International CES 2009
& THE Show Report
Arriving at the Press Room just before 9 a.m. on Saturday I was lucky to grab the last apple in the basket and a large cup of coffee. No muffins in sight and even fewer people than yesterday. After spinning out a couple of emails I walked past the registration desk which gives you an idea of the attendance at this year's show. Admittedly, CES was half over at this point, but in the other direction at the Sands, there seemed to be people constantly streaming into the AVN Adult Entertainment Expo each morning.
There were a number of conference rooms on the second floor
with some important presenters that I wanted to catch before shooting up into
As I stepped out of the Sunny room I was hailed from across
the hall by Anssi Hyvonen of Amphion
Anssi then spun me around to listen to a very special rig
comprised of the Audio Analogue Maestro CD player again (and to prove me
wrong), the Lars integrated
amplifier, a very special tube unit driving the Amphion Prio 620 loudspeaker,
a two-way D'Appolito configuration with 90dB/W/m sensitivity and 4 Ohm
impedance. As you can see, it is an absolutely stunning work of industrial
design with virtually every part hand made. Putting out 20 watts per channel
at 1% THD at 4 Ohm output impedance, it is a 300B push-pull design in Class A
with no negative feedback. It uses hand-wound geometrical balanced C-core
transformers that caught the attention of Per
Lundhal, an internationally known designer of audio transformers
whom I noticed talking with Lars Engstrom.
I was also greeted very graciously by Timo
Engstrom, whom I believe is the designer of this gorgeous amplifier
Plummeting back to the real world, Anssi turned my attention to a modest system comprised of Audio Analogue's Enigma Multifunction unit ($2800) and a pair of Amphion Ion L loudspeakers ($1590). While the rig was not optimally set up, and the conversations in the room were impinging on the music at this point, it was evident these pieces were from a high pedigree and worthy of consideration at their price points. The trend toward high quality All-in-One units seems to be growing and may become a significant portal to the high-end for the iPod Generation.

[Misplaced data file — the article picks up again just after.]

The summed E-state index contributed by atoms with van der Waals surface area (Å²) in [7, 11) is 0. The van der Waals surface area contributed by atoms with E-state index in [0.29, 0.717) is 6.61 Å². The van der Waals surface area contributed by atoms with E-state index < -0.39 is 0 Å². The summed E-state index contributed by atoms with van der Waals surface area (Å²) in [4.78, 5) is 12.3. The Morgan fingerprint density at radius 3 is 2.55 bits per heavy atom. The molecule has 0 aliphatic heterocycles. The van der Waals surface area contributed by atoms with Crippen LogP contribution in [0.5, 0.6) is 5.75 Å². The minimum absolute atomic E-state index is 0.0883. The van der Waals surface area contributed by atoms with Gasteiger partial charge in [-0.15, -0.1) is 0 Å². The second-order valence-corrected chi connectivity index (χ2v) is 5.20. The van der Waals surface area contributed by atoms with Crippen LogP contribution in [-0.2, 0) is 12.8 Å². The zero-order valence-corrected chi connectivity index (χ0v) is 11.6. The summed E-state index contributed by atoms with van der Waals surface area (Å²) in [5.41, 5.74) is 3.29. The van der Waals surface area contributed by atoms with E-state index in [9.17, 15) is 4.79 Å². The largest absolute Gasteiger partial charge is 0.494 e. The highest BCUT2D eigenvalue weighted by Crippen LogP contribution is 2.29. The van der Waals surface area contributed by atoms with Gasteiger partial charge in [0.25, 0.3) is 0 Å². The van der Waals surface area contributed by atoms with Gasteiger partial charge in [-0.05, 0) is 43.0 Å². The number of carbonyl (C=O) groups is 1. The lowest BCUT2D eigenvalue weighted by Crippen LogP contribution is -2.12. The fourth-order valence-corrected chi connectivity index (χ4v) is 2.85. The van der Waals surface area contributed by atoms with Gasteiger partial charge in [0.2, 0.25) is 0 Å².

I was impressed by
In a room filled with silent boutique displays I noted Hi-Fi Tuning has come out with myrtle wood blocks partially filled with beans or pebbles of some sort. Intended as vibration absorbing devices, the Sound Caviar are 100€ for set of three pieces and also double as maracas if you are moved to play along with your marimba music.
Since my friend Tom Lathrop uses Usher's Tiny Dancer in his main rig, I paid special attention to their new Dancer mini two, which at about 51 inches tall, is not exactly "mini". It bears a strong family resemblance, acoustically, but it has a much bigger sound as you might expect with its D'Appolito configured dual 7-inch woofers. Frequency response is said to be 28 Hz to 40 kHz; efficiency is 90dB/W/m for this 4 Ohm load. From what I've experienced with the Tiny Dancer, I expect this loudspeaker feels every bit as deep as 28 Hz, if not deeper. Style-wise, it is more refined and less busy than the Tiny Dancer, borrowing design elements from Sonus Faber as they have in the past. The finish, however, was a very nice flat finish with a hint of satin sheen. Priced at $4795/pr, it has the style and sound to become a category killer. A two-way version, the Dancer mini-one, is shown in the brochure but I did not notice it at the show. At about 40 inches high, it is considerably smaller than the mini two and is probably priced midway between the Tiny Dancer and the mini two at about $3800. I would expect it to be a similarly high value. Driving the Usher loudspeakers were Usher electronics: P307A preamp ($2230), a CD player, and an R-1.5 amplifier ($2520). The quality of the music I heard here suggests more attention be paid to the Usher electronics also.
was clearly on the warpath at Totem.
His revised Wind loudspeaker ($12,500) was painted in Alfa Romeo Red and
sported a chrome skid plate at the floor in the rear as well as a chrome Claw
in the front center for adjustability. The internal chambers of the Wind have
been revised, but it is still complex, creating a driver alignment similar to
the big JPS Labs and